Whether big questions or small, medically related or otherwise, social media users love to take their ponderings and perplexities to their friends to gather advice. Certainly, social media is a great place to poll opinions about the latest movie or book.
Sure, some might find asking friends for medical advice online easier than going to the doctor. Some might even feel that this collective problem solving protects them if they believe physicians’ or health care providers’ financial motivations might preclude sound medical advice. But asking people outside the medical community for health advice carries its own set of risks.
It’s natural to assume family, friends, and Candy Crush competitors would offer medical advice purely out of the goodness of their hearts. But their own life experiences can color this advice and may not be in the patient’s best interest. For example, the patient asking about solving a high cholesterol problem with diet and exercise instead of pharmaceutical treatment might win encouragement from his Facebook friends. He may hear about someone’s terrible side effects while on a cholesterol-lowering medication. These comments will certainly lead him to believe that he is better off without medication, but is he really making a well-informed decision?
In asking friends if he should forgo this medication, the patient likely would not offer the full picture including his medical history. Readers of this man’s status update might assume his doctor is a bully who has never given him a chance to make some lifestyle changes. The 140 character-or-less blurb omits months or even years of ongoing dialogue between patient and physician. Perhaps during the patient’s prior three visits his doctor suggested diet and exercise (most physicians would), but the patient continued to gain weight, making medication the next most appropriate step. The patient is probably unlikely to share this with his online community.
Similarly, the patient’s friends might withhold their own unflattering, socially unacceptable, or simply poor medical experiences. For example, friends who suffered a stroke or heart attack after refusing medication or failing to make lifestyle changes might not admit that on social media. Likewise, the woman who questions taking antibiotics before her baby’s birth will not likely hear rebuke from someone who has lost a child to infection, as loss of a child is painful for everyone involved and typically kept private. Aside from those who turn to social media as their own personal tell-all live feed, friends online typically won’t discuss the risks of going against medical advice, because to share this information is often uncomfortable or socially inappropriate. Or some simply refuse to believe they’re wrong, despite evidence to the contrary.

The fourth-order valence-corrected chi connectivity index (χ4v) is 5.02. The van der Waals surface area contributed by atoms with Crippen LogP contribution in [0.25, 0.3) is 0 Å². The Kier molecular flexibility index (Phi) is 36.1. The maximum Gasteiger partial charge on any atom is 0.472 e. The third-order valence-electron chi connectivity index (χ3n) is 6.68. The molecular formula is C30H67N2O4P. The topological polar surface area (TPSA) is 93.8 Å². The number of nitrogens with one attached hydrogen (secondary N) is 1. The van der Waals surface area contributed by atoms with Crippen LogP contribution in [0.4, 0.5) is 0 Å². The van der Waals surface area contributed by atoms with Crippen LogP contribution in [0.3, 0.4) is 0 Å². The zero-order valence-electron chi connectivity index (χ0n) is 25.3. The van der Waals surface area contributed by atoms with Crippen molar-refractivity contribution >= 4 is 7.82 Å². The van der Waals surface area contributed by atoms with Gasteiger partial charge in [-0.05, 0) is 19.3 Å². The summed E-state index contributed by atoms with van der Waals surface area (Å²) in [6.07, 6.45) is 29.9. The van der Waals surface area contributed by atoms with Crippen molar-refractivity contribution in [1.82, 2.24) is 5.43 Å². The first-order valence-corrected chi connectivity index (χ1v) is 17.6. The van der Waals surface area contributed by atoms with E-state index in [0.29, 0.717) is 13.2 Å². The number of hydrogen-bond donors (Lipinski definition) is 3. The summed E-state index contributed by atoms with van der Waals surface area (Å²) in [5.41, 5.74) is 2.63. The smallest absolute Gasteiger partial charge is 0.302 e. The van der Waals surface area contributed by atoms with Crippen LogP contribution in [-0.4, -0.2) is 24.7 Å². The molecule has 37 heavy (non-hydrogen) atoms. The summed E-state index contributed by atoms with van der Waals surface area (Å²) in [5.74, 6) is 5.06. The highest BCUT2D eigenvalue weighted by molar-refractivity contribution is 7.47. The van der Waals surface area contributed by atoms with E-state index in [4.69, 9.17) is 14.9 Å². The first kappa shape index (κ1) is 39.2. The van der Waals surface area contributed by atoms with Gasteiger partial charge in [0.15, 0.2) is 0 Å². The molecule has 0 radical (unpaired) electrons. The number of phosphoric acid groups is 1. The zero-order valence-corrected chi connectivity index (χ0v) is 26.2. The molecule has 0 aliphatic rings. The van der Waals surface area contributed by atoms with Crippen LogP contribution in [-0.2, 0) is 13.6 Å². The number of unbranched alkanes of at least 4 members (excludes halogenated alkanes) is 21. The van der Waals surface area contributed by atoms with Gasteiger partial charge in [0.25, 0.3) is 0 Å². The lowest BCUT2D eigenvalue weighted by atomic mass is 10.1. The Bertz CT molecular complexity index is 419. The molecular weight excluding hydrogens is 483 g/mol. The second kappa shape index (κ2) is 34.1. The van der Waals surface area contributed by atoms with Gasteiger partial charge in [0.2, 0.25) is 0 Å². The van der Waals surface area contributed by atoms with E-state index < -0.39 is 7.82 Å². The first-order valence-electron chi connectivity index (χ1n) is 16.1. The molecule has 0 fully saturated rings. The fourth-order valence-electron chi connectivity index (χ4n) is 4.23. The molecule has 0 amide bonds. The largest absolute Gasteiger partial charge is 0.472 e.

On the other hand, members of the medical community are trained specialists well-versed in offering advice without bias. Evidence-based medicine is the gold standard for physicians when determining treatment options, and learning to operate within the limits of evidence-based medicine is a primary focus of medical training. Doctors are trained to distinguish appropriate medical studies from those containing bias. That’s part of our expertise on which patients rely. Most patients and friends do not benefit from that experience, so how could we expect their anecdotal “evidence” offered via social media to be accurate? Personally, I could not stand the possibility of harming my patients, either medically or emotionally, so evidence-based medicine has become my strength in offering well-supported treatment to patients.
When physicians suggest a treatment plan, there is usually a body of evidence that supports their advice. Years of education, personal concern for their patients (and possibly a touch of fear of litigation) have trained them to offer the best-supported and least-biased information they know. While friends on social media may offer opinions on medical matters, it is crucial when considering your own health to keep in mind the expertise, motivation, and bias of your source.
Emily McCullar is a family medicine resident. This article has been edited by Swati Avashia, MD and the Texas Medical Association.